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Improve Your Strategic Thinking Skills

Given the complexity of the world, it's no surprise that strategic thinking plays a crucial role in business today. It’s a skill set every leader desires in their staff. But what exactly is strategic thinking (and how is it different from strategic planning)?

In my conversation with Dr. Julia Sloan, author of the definitive book, Learning to Think Strategically, she explained the difference between strategic planning and strategic thinking, and how every manager can develop their strategic thinking skills. Here are three ways to improve your strategic thinking capabilities.

Spend Time Exploring the Problem 

Strategic thinking is not a mere task to be completed; instead, it's an ongoing, imaginative process that helps us better understand the issue or situation. Unlike strategic planning, which is solution-oriented and finite, strategic thinking explores the nature of the problem, helping gain a broader view of what’s really going on and what the potential solutions might be.

Julia recommends teams spend time asking deep dive questions and opening the aperture through divergent lines of thinking. We need to resist the urge to prematurely jump to conclusions. Too often we stay at the surface level of an issue and make assumptions about what’s happening or what will work as we aim to quickly move to implementation. Instead, we should surface assumptions, dig for root causes, and consider multiple viewpoints. 

To help with strategic thinking insight generation, Julia also suggests inviting people with different perspectives, backgrounds and experiences to join the conversation. They can help decision-makers see the situation in a new light or reframe a problem.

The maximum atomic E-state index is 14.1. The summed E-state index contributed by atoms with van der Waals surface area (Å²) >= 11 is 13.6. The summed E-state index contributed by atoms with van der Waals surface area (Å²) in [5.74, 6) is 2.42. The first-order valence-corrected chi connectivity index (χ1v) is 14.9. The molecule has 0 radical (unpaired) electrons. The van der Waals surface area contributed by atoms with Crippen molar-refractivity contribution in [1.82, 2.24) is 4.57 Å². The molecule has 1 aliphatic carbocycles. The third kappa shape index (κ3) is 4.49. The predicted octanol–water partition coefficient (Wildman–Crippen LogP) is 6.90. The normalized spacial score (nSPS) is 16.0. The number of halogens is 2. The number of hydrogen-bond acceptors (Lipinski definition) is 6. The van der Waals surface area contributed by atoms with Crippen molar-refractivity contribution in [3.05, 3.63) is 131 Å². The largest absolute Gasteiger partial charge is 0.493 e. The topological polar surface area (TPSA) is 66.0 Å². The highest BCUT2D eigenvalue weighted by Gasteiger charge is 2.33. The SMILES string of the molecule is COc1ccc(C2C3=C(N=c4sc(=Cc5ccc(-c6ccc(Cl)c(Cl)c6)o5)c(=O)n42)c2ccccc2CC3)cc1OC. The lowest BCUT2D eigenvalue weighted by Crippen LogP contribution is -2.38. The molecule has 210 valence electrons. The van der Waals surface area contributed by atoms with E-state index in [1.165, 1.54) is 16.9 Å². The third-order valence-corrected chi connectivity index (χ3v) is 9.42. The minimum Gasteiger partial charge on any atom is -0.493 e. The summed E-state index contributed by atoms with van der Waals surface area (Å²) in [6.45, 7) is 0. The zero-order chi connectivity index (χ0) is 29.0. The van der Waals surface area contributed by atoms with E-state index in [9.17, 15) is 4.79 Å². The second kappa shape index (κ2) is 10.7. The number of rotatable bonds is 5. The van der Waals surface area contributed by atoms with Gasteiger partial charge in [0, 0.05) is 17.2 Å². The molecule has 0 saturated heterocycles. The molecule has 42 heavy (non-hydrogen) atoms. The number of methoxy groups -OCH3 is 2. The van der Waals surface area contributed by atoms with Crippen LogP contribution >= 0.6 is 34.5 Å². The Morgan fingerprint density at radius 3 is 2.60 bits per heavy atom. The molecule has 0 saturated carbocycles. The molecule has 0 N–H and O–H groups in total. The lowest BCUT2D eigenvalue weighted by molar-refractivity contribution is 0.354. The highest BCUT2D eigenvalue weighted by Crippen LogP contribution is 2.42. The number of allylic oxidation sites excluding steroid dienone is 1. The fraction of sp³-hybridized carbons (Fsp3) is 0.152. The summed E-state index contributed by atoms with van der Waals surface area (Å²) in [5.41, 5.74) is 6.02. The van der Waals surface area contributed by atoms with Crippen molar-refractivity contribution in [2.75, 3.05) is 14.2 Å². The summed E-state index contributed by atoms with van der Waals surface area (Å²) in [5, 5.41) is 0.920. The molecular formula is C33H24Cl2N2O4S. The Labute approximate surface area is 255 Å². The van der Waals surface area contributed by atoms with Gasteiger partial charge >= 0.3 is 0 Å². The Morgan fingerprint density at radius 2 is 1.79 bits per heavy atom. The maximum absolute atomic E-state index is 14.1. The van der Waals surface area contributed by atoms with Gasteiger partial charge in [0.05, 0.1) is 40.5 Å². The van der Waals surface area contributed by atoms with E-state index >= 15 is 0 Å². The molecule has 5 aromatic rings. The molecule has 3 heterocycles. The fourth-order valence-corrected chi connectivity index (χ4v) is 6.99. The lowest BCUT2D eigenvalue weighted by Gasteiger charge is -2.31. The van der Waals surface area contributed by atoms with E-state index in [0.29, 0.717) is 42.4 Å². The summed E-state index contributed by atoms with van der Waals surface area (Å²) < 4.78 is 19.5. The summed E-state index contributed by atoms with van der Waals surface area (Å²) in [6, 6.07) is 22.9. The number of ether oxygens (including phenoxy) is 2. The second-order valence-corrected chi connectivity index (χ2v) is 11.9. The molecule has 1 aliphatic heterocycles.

Press Pause or Call A Timeout

It takes courage to question existing plans and assumptions, especially once work is in motion. However, when incorporated effectively, asking the team to “pull up” to reflect can significantly improve a team’s efforts by preventing wasted resources, time and effort.

While most teams tend to wait until a problem has arisen before revisiting its initial plans, Julia suggests leaders regularly pause to reconsider if the assumptions made early in the process still hold true. She recognizes that groupthink can be a powerful, positive force when it’s time to align people for implementation, but it’s also essential not to let groupthink or momentum carry us to unhelpful decisions.

Although it can feel like taking a step backwards, I recently asked a team to revisit our initial assumptions that the strategic planning was based on before we finalized the work ahead. By doing so, they reimagined what goals and strategies we would set now, knowing everything we’ve learned throughout the planning process. Their conclusion was validating; some of our initial plans felt spot on, but others no longer seemed relevant. If I hadn’t suggested we take a pause before going full speed ahead, we would have missed this crucial opportunity to improve our plans.

Develop the 4 Cs of Strategic Thinking

Strategic thinking involves complex, critical, conceptual and creative thinking. When tackling a problem, Julia recommends we look for patterns as we try to make sense of things. We also need to analyze the data and think logically. But, don’t forget about intuition and emotion, which Julia says play an important role in strategic thinking. Consider what your instincts are telling you and add that to the mix.

We should also identify what concepts are at play, which can help us get out of the weeds and view the issue more expansively. Along those same lines, imagination and creativity help open the aperture of what’s possible. Julia’s favorite tip for building your creative thinking skills is to regularly engage in art making. I couldn’t agree more! 

Strategic thinking is not reserved for senior leaders or strategic planning efforts. Every team member has the ability and responsibility to think strategically. Whether is solving customer issues, preparing to launch a new initiative, or designing a new product, strategic thinking can help us better understand our starting point so we can make better decisions, craft better plans, and execute effectively. 

Listen to the entire episode HERE to learn more about conflict management.

Keep up with Dr. Julia Sloan

- Follow Julia on LinkedIn here

- Grab a copy of Julia’s book Learn to Think Strategically here

- Visit Learn Strategic Thinking for more details here

GUEST BONUS: FREE PDF Download: 40 Leadership Tips to Strengthen Strategic Thinking

Dr. Julia-Sloan is happy to offer a four-page PDF outlining 40 leadership tips you can implement to strengthen your strategic thinking. The tips are organized into three categories—before, during, and after a strategy session—and lined up chronologically to help you build your strategic thinking muscles. 

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